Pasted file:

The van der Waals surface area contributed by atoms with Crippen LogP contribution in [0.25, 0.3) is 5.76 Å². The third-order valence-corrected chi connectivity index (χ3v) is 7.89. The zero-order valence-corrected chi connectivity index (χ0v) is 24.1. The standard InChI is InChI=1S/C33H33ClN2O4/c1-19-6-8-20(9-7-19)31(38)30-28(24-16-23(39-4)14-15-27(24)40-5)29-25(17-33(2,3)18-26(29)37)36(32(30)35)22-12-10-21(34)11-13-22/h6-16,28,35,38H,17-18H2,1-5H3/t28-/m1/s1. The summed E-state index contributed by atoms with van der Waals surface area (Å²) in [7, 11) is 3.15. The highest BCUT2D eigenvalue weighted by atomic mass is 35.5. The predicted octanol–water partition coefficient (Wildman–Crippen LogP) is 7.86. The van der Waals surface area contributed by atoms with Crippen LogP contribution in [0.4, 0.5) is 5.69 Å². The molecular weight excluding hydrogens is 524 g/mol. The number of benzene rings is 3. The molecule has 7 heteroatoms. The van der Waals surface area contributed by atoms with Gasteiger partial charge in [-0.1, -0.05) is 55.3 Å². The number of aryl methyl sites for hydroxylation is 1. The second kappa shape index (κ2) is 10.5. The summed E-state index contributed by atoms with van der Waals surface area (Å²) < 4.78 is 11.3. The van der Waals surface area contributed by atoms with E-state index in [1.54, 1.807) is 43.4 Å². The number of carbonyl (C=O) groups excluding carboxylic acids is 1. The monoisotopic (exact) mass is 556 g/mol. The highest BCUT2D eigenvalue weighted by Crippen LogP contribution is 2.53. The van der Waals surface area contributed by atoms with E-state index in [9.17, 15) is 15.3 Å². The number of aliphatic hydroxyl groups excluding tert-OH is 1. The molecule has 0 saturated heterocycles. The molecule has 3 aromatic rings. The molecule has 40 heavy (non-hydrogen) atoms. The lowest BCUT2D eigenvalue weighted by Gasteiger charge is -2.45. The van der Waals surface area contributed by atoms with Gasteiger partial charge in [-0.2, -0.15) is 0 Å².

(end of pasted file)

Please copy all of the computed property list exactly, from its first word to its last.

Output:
The van der Waals surface area contributed by atoms with Crippen LogP contribution in [0.25, 0.3) is 5.76 Å². The third-order valence-corrected chi connectivity index (χ3v) is 7.89. The zero-order valence-corrected chi connectivity index (χ0v) is 24.1. The standard InChI is InChI=1S/C33H33ClN2O4/c1-19-6-8-20(9-7-19)31(38)30-28(24-16-23(39-4)14-15-27(24)40-5)29-25(17-33(2,3)18-26(29)37)36(32(30)35)22-12-10-21(34)11-13-22/h6-16,28,35,38H,17-18H2,1-5H3/t28-/m1/s1. The summed E-state index contributed by atoms with van der Waals surface area (Å²) in [7, 11) is 3.15. The highest BCUT2D eigenvalue weighted by atomic mass is 35.5. The predicted octanol–water partition coefficient (Wildman–Crippen LogP) is 7.86. The van der Waals surface area contributed by atoms with Crippen LogP contribution in [0.4, 0.5) is 5.69 Å². The molecular weight excluding hydrogens is 524 g/mol. The number of benzene rings is 3. The molecule has 7 heteroatoms. The van der Waals surface area contributed by atoms with Gasteiger partial charge in [-0.1, -0.05) is 55.3 Å². The number of aryl methyl sites for hydroxylation is 1. The second kappa shape index (κ2) is 10.5. The summed E-state index contributed by atoms with van der Waals surface area (Å²) < 4.78 is 11.3. The van der Waals surface area contributed by atoms with E-state index in [1.54, 1.807) is 43.4 Å². The number of carbonyl (C=O) groups excluding carboxylic acids is 1. The monoisotopic (exact) mass is 556 g/mol. The highest BCUT2D eigenvalue weighted by Crippen LogP contribution is 2.53. The van der Waals surface area contributed by atoms with E-state index in [9.17, 15) is 15.3 Å². The number of aliphatic hydroxyl groups excluding tert-OH is 1. The molecule has 0 saturated heterocycles. The molecule has 3 aromatic rings. The molecule has 40 heavy (non-hydrogen) atoms. The lowest BCUT2D eigenvalue weighted by Gasteiger charge is -2.45. The van der Waals surface area contributed by atoms with Gasteiger partial charge in [-0.2, -0.15) is 0 Å².